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Human Factors for Aviation Maintenance

This specialized course is quickly becoming one of our most requested topics. The subject matter is vitally important in todays world of efficeincy seeking management and high pressure hangar activity. This course offers AMT, managers, and anyone involved in the aviation business a solid perspective on what is important in the aerospace industry - human lives and experience.

Human Factors
Pronunciation: ˈhyü-mən ˈfak-tərz
Function: noun plural but singular or plural in construction
1 : an applied science concerned with designing and arranging things people use so that the people and things interact most efficiently and safely —called also biotechnology, human engineering, ergonomics.
2 : a multidisciplinary effort to generate and compile information about human capabilities and limitations; and apply that information to equipment, systems, facilities, procedures, jobs, environments, training, staffing, and personnel management for safe, comfortable, effective human performance.

Course Description
This course covers a range of human factors issues including perceptual, physical and mental capabilities, the interaction and effects on individuals of their job and working environments, the influence of equipment and procedural design on human performance, and finally, the organizational characteristics which influence safety conscious behavior at work.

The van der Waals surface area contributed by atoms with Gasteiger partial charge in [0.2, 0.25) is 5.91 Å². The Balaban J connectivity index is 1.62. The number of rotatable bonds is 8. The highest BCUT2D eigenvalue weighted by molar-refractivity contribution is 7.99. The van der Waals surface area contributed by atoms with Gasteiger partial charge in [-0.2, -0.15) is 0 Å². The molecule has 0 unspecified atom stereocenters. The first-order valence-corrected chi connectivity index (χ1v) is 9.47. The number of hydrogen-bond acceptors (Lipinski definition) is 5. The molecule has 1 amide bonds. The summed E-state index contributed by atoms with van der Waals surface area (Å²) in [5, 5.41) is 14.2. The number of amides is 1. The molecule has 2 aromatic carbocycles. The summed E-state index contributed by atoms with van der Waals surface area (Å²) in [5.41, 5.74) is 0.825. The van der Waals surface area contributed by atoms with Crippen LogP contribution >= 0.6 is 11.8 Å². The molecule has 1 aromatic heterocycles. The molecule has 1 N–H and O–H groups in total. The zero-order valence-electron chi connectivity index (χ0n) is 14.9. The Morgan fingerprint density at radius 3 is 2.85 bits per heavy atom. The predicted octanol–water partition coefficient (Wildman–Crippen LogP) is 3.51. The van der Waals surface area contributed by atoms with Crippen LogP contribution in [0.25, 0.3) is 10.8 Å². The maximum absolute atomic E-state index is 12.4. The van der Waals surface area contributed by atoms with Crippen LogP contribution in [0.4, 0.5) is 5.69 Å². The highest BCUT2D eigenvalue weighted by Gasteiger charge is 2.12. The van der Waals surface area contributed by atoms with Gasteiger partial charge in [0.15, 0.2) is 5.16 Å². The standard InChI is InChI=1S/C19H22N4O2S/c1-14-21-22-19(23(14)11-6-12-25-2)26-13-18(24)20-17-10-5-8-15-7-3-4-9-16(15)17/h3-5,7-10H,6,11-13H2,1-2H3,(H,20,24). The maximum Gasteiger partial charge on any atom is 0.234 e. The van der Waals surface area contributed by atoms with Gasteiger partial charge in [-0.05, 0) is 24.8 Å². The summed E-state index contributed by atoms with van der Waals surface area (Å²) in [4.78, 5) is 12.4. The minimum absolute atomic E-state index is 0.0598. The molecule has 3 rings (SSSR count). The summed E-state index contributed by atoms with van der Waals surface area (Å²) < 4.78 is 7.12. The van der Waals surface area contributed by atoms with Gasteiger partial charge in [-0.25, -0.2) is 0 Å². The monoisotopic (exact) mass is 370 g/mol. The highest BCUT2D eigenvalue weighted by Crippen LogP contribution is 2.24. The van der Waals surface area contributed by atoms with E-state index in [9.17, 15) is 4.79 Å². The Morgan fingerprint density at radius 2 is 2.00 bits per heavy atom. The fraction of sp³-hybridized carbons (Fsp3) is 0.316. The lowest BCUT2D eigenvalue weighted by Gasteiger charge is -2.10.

Methodology
This class is taught in an instructor-led classroom environment to educate the student with an understanding of human factors in aviation maintenance. An 87 page human factors study guide reinforces the instructor’s material and a 75min video presenting how human factors error was involved in the crash of American Airlines flight 191; as does the instructor’s personal account of the incidents related to the crash of United Airlines flight 232. This course is highly interactive between student-to-student and student-to-instructor through the use of class participation and group exercises. Posters featuring the “Dirty Dozen” are available for students.

Course Length
8 Hours

Class Size
15-20 Students

Prerequisites
English Language

Examination
None

Objectives
Upon competition of this course the student will have an understanding of:

  • History of specific aviation accidents and their relation to human error
  • Benefits of human performance training
  • Contributing factors that interfere with performance and how performance can affect the entire system
  • Differentiation between automatic performance and conscious performance
  • Developing ways to prevent or reduce the occurrence and consequences of human error in aviation
  • Identification of common errors made in maintenance
  • Differentiation between execution errors and planning errors
  • “The Dirty Dozen”
  • Applying safety nets to prevent maintenance errors

Call for more details, the course can also be delivered with customization to your organization's needs.

 

 
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